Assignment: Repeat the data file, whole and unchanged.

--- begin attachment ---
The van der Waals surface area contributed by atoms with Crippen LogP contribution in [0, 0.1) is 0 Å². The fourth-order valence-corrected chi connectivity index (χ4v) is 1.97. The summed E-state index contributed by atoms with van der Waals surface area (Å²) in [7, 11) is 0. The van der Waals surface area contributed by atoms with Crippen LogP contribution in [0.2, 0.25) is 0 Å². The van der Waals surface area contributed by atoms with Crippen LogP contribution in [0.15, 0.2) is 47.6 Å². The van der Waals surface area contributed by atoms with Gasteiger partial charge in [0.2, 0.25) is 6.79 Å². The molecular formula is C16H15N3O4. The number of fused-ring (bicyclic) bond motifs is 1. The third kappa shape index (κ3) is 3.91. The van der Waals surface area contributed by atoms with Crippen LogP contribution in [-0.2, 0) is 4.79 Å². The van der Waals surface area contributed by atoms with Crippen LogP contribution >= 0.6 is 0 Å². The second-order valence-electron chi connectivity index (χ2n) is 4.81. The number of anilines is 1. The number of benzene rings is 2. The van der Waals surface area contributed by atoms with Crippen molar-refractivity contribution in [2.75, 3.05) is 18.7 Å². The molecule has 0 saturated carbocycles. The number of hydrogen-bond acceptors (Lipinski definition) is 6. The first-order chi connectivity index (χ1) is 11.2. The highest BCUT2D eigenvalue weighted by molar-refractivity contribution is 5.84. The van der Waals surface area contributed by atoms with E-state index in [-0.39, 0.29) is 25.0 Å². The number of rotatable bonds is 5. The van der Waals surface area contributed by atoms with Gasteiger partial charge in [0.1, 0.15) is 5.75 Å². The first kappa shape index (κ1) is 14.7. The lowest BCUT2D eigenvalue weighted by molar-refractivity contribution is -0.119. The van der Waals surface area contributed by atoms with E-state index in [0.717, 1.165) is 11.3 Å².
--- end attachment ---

The van der Waals surface area contributed by atoms with Crippen LogP contribution in [0, 0.1) is 0 Å². The fourth-order valence-corrected chi connectivity index (χ4v) is 1.97. The summed E-state index contributed by atoms with van der Waals surface area (Å²) in [7, 11) is 0. The van der Waals surface area contributed by atoms with Crippen LogP contribution in [0.2, 0.25) is 0 Å². The van der Waals surface area contributed by atoms with Crippen LogP contribution in [0.15, 0.2) is 47.6 Å². The van der Waals surface area contributed by atoms with Gasteiger partial charge in [0.2, 0.25) is 6.79 Å². The molecular formula is C16H15N3O4. The number of fused-ring (bicyclic) bond motifs is 1. The third kappa shape index (κ3) is 3.91. The van der Waals surface area contributed by atoms with Crippen LogP contribution in [-0.2, 0) is 4.79 Å². The van der Waals surface area contributed by atoms with Crippen LogP contribution >= 0.6 is 0 Å². The second-order valence-electron chi connectivity index (χ2n) is 4.81. The number of anilines is 1. The number of benzene rings is 2. The van der Waals surface area contributed by atoms with Crippen molar-refractivity contribution in [2.75, 3.05) is 18.7 Å². The molecule has 0 saturated carbocycles. The number of hydrogen-bond acceptors (Lipinski definition) is 6. The first-order chi connectivity index (χ1) is 11.2. The highest BCUT2D eigenvalue weighted by molar-refractivity contribution is 5.84. The van der Waals surface area contributed by atoms with E-state index in [-0.39, 0.29) is 25.0 Å². The number of rotatable bonds is 5. The van der Waals surface area contributed by atoms with Gasteiger partial charge in [0.1, 0.15) is 5.75 Å². The first kappa shape index (κ1) is 14.7. The lowest BCUT2D eigenvalue weighted by molar-refractivity contribution is -0.119. The van der Waals surface area contributed by atoms with E-state index in [0.717, 1.165) is 11.3 Å².